A Car2Car project that explores the circular economy in car manufacturing is being led by BMW Group and is being funded by the German government. BMW Group is collaborating with experts from the recycling sector, commodities processors, and the scientific community to find ways to raise the caliber of secondary raw materials produced through the recycling of end-of-life automobiles.
So, what is an end-of-life automobile? Well, quite simply, it’s an automobile that is done, finished, on its last tire — it will no longer get you where you need to go! Most end up in a salvage yard awaiting their imminent fate to be crushed. It is sad to see all those materials go to waste when they can be recycled and reused.
One of the main goals of the Car2Car project is to find a better way to recycle the materials — aluminum, steel, glass, copper, and plastic. The project is supported by €6.4 million from the Federal Ministry for Economic Affairs and Climate Action in Germany under its “New Vehicle and System Technologies” funding guidelines.
Future innovations in dismantling and automated sorting techniques should make it possible to make much more resources from scrap cars usable for new cars. That’s what the project is about. A comprehensive assessment of the ecological and financial effects of the materials in a closed-loop recycling is also part of this research.
Michael Kellner, Germany’s Parliamentary State Secretary at the Federal Ministry for Economic Affairs and Climate Action, said: “The successful transformation of vehicle manufacturers and suppliers is crucial for Germany as a business location. A stronger circular economy that conserves and reuses resources is a key step towards climate neutrality and safeguards supply chains at the same time. Innovation projects in this field are therefore of great importance. The funding from the Federal Ministry for Economic Affairs will help to make the automotive industry less dependent on raw material imports and ensure a long-term supply of raw materials for the economy, thereby boosting industrial value creation.”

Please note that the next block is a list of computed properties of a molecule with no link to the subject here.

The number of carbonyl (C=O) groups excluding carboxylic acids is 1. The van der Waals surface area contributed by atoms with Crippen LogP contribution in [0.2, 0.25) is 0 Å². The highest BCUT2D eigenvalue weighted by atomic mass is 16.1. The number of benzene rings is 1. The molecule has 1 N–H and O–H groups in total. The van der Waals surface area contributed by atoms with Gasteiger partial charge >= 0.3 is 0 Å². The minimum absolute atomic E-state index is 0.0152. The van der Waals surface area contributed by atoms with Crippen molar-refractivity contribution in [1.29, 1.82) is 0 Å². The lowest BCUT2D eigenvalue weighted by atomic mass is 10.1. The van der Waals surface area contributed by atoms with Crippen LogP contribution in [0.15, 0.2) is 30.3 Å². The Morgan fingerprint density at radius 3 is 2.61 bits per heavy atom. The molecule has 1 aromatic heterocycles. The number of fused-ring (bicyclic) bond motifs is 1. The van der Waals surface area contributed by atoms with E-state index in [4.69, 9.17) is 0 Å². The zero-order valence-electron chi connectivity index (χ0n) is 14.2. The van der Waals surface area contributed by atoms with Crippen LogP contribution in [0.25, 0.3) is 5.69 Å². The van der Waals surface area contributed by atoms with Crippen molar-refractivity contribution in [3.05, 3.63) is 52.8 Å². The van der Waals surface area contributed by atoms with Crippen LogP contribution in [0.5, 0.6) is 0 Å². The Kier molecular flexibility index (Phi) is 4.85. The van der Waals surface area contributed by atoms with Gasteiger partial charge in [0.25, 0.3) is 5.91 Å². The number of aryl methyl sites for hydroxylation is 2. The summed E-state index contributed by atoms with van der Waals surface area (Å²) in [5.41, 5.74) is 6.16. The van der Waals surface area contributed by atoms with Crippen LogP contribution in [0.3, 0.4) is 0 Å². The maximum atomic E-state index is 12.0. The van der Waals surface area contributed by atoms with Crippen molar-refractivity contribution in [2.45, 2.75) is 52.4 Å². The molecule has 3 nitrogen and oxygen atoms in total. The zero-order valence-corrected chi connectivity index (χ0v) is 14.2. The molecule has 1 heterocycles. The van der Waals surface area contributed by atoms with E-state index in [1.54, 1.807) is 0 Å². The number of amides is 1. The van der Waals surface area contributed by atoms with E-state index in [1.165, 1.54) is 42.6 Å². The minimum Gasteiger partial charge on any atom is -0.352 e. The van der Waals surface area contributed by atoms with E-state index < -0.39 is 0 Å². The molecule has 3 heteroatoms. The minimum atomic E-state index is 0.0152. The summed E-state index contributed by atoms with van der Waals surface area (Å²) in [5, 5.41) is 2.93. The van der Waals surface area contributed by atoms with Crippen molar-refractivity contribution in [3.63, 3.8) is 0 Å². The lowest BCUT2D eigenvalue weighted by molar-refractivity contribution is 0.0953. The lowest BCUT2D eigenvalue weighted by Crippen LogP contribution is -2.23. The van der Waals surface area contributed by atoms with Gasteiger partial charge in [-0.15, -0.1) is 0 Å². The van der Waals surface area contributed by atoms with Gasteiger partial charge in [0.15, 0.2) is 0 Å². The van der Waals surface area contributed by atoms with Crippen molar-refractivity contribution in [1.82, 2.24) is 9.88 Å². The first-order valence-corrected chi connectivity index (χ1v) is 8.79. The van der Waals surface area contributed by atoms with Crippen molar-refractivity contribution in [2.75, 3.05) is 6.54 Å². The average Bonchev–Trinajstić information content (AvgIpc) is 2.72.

Uwe Köhler, Senior Vice President of Development Body, Exterior Trim, and Interior at BMW Group, said: “The BMW Group is focusing rigorously on technological innovations as a driver of greater sustainability in all areas of the value chain. The cumulative know-how of the various partners involved in this project could potentially unlock whole new ways of obtaining valuable secondary raw materials. This would make it possible to save natural resources and reduce carbon emissions when manufacturing our vehicles.”
BMW Group has set a goal of bringing the percentage of secondary materials in new models from the current level of roughly 30% up to 50%. Recyclability of materials is already being taken into consideration when creating new models to aid in this goal.
For the project, BMW Group is providing 500 end-of-life automobiles. In order to develop a representative range, a number of models from its own lineup — including combustion engine, plug-in hybrid, and all-electric drivetrain vehicles — are being recycled. This covers a wide range, from MINI and Rolls-Royce.
The consortium members will investigate potential strategies for enhancing closed vehicle material flows. In order to assess how restricting the flow of materials to vehicles affects the quality and purity of secondary raw materials, they are evaluating the effects on both.
The Car2Car collaboration is determining the best mix of post-shredder technologies and the car-dismantling process from a qualitative, economic, and ecological standpoint in order to preserve as much of the value that was initially invested in the production of a car as is practical.